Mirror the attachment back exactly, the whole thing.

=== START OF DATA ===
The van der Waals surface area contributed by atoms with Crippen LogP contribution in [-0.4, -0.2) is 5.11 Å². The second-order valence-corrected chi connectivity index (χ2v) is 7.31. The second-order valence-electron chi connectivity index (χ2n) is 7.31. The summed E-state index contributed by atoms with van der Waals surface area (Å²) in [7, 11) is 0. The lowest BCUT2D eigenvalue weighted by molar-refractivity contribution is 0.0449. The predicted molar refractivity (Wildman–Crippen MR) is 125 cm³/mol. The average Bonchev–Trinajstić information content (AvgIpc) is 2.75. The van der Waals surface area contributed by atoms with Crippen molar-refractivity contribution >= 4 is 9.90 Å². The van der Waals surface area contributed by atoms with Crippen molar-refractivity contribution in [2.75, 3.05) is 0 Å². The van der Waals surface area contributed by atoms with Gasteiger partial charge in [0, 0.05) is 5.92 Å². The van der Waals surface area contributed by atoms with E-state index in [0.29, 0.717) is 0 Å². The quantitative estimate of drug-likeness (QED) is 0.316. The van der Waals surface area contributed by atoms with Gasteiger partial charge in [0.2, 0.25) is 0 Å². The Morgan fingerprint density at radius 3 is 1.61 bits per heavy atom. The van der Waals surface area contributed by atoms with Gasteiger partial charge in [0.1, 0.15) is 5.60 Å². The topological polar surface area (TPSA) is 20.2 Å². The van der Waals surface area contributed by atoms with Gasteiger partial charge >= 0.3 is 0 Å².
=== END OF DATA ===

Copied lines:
The van der Waals surface area contributed by atoms with Crippen LogP contribution in [-0.4, -0.2) is 5.11 Å². The second-order valence-corrected chi connectivity index (χ2v) is 7.31. The second-order valence-electron chi connectivity index (χ2n) is 7.31. The summed E-state index contributed by atoms with van der Waals surface area (Å²) in [7, 11) is 0. The lowest BCUT2D eigenvalue weighted by molar-refractivity contribution is 0.0449. The predicted molar refractivity (Wildman–Crippen MR) is 125 cm³/mol. The average Bonchev–Trinajstić information content (AvgIpc) is 2.75. The van der Waals surface area contributed by atoms with Crippen molar-refractivity contribution >= 4 is 9.90 Å². The van der Waals surface area contributed by atoms with Crippen molar-refractivity contribution in [2.75, 3.05) is 0 Å². The van der Waals surface area contributed by atoms with Gasteiger partial charge in [0, 0.05) is 5.92 Å². The van der Waals surface area contributed by atoms with E-state index in [0.29, 0.717) is 0 Å². The quantitative estimate of drug-likeness (QED) is 0.316. The van der Waals surface area contributed by atoms with Gasteiger partial charge in [0.2, 0.25) is 0 Å². The Morgan fingerprint density at radius 3 is 1.61 bits per heavy atom. The van der Waals surface area contributed by atoms with Gasteiger partial charge in [0.1, 0.15) is 5.60 Å². The topological polar surface area (TPSA) is 20.2 Å². The van der Waals surface area contributed by atoms with Gasteiger partial charge >= 0.3 is 0 Å².